“And what he greatly thought, he nobly dared.” Homer
Many of the leadership gurus and best selling authors these days communicate a variation on a theme by Stephen Covey:
“Trust is equal parts character and competence. You can look at any leadership failure and it’s always a failure of one or another.”
Many of these books do a great job putting leadership into perspective. But, how many of them provoke a call to take personal action?
Scott Weiss, President and CEO of SpeakEasy Inc., lives by the mantra, “Make your word good – and be as good as your word.” He is author of an excellent book called DARE: Accepting the Challenge of Trusting Leadership.
Given so much distrust among American consumers these days, Weiss passionately dares the reader “to go against the grain of business as usual and to DARE YOURSELF TO BE HONEST.” He begs some thoughtful questions that challenge us to think and act like a modern-day leader:
What if we lived in a world where –
– Leadership communication was devoid of euphemisms, buzzwords, and spin?
– Leaders stood on a platform of honest and transparent communication?
– Leaders connect emotionally to colleagues, clients, and consumers? Each of the eight chapters shed light on the challenges leaders face and conclude with a DARE to the reader: Starting with chapter one – “I dare you to be honest. To be authentic. To return transparency to your business and personal communication.”
The core of Weiss’ message is rooted in biology. Leaders are human. In order to lead, we must connect with others in a way they can relate to us. That includes being vulnerable, emotional, and owning up to the challenges we face even when we don’t have all the answers.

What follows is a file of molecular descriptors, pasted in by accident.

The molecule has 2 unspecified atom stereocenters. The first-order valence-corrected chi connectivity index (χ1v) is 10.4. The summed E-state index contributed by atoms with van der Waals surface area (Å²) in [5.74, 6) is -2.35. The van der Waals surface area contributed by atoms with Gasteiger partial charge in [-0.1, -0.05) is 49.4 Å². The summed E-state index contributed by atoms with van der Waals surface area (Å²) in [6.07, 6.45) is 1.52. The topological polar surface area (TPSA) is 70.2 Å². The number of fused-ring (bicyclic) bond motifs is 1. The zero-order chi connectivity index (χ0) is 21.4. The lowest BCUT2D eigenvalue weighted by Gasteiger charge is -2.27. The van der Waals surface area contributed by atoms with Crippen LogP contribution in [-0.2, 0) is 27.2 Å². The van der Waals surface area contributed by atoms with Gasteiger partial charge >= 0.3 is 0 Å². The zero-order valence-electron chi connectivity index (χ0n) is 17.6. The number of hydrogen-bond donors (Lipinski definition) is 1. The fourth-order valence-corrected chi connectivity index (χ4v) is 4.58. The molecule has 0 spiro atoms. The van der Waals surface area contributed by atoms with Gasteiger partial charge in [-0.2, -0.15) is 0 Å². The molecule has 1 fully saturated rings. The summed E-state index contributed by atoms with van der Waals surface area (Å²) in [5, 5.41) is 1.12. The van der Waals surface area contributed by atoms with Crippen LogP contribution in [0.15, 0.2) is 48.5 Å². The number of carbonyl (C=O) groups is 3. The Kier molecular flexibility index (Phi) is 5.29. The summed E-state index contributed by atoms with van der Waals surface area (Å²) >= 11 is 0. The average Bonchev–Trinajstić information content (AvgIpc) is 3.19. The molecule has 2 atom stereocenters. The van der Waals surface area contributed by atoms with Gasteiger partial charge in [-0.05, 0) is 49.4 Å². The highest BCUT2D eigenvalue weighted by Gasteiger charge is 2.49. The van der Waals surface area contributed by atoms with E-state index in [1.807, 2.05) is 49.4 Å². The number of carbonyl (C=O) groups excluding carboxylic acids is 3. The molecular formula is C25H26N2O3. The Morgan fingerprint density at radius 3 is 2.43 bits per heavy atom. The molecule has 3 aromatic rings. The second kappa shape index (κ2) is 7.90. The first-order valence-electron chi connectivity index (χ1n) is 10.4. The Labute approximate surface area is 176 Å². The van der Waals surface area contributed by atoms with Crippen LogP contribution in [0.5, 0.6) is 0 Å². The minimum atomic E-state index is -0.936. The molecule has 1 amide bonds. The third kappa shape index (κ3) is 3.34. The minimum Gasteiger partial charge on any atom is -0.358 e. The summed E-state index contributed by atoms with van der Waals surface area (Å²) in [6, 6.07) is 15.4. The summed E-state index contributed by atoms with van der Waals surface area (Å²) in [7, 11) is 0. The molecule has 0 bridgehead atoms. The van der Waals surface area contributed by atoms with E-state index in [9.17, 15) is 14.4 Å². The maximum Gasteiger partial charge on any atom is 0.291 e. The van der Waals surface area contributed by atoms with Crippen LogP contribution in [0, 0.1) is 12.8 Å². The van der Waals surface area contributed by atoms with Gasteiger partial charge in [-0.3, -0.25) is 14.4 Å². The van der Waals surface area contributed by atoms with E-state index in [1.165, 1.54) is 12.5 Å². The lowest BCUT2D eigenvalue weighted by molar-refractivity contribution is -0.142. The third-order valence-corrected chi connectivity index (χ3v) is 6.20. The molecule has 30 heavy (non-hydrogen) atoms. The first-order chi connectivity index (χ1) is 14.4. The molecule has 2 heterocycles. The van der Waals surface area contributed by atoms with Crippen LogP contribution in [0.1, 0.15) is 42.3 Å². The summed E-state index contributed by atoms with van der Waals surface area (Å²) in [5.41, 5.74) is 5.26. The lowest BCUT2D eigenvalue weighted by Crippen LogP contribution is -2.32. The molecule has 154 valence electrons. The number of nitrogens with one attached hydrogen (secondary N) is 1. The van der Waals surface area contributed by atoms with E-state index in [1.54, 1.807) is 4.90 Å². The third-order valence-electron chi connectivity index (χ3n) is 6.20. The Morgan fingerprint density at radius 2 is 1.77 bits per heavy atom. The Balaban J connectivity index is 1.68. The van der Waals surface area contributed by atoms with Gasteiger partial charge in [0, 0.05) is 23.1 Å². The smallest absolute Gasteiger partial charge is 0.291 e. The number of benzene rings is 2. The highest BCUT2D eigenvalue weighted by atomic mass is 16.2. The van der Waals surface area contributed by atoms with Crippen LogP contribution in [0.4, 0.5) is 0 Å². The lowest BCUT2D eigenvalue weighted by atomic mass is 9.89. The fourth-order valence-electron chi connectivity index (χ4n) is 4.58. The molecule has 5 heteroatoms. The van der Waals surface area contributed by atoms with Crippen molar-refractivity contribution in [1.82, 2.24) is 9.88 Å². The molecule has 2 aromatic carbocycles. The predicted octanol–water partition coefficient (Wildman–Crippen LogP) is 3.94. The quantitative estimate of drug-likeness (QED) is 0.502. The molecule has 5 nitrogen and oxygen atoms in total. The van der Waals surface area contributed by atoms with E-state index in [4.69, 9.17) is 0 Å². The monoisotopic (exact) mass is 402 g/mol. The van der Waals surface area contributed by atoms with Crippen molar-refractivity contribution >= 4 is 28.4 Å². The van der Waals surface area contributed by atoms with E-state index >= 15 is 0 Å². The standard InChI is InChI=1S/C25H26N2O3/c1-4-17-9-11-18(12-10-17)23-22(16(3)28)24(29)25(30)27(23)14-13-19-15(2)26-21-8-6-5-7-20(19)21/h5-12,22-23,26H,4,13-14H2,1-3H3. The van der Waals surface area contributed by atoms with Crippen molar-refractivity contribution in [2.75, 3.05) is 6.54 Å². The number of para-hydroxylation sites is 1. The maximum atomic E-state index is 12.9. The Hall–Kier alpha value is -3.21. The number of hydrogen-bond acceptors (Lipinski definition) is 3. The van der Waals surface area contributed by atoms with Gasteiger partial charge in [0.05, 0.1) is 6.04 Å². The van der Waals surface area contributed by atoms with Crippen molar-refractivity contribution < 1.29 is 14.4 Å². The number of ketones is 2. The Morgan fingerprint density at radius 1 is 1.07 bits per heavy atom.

One page in the book (page 69) summed up the heart and soul of DARE and underscores the provocation Weiss is asking us to accept:
“As leaders, we need reminding that the ability to feel, and feel deeply, is not a weakness, but the hallmark of a fully mature individual.”
“Emotions are the fuel for behavioral change. They ignite our thoughts, transforming the way we act and speak, putting the power into persuasion, the energy into our mission, and the passion into our work.”
“Emotions are not obstacles, but critical elements of their success. Our own vulnerability is our most valuable human asset.”
I am so taken by the book’s message, DARE will be required reading in my freshmen Principles of Leadership class. I will also assign it to clients as an exercise is self-awareness, the first part of a life-long leadership journey.
This is a powerful and compelling book. Read it, digest it, and become the very essence of what the book articulates.
For more from Chuck Garcia go to his blog @ climbleadership.com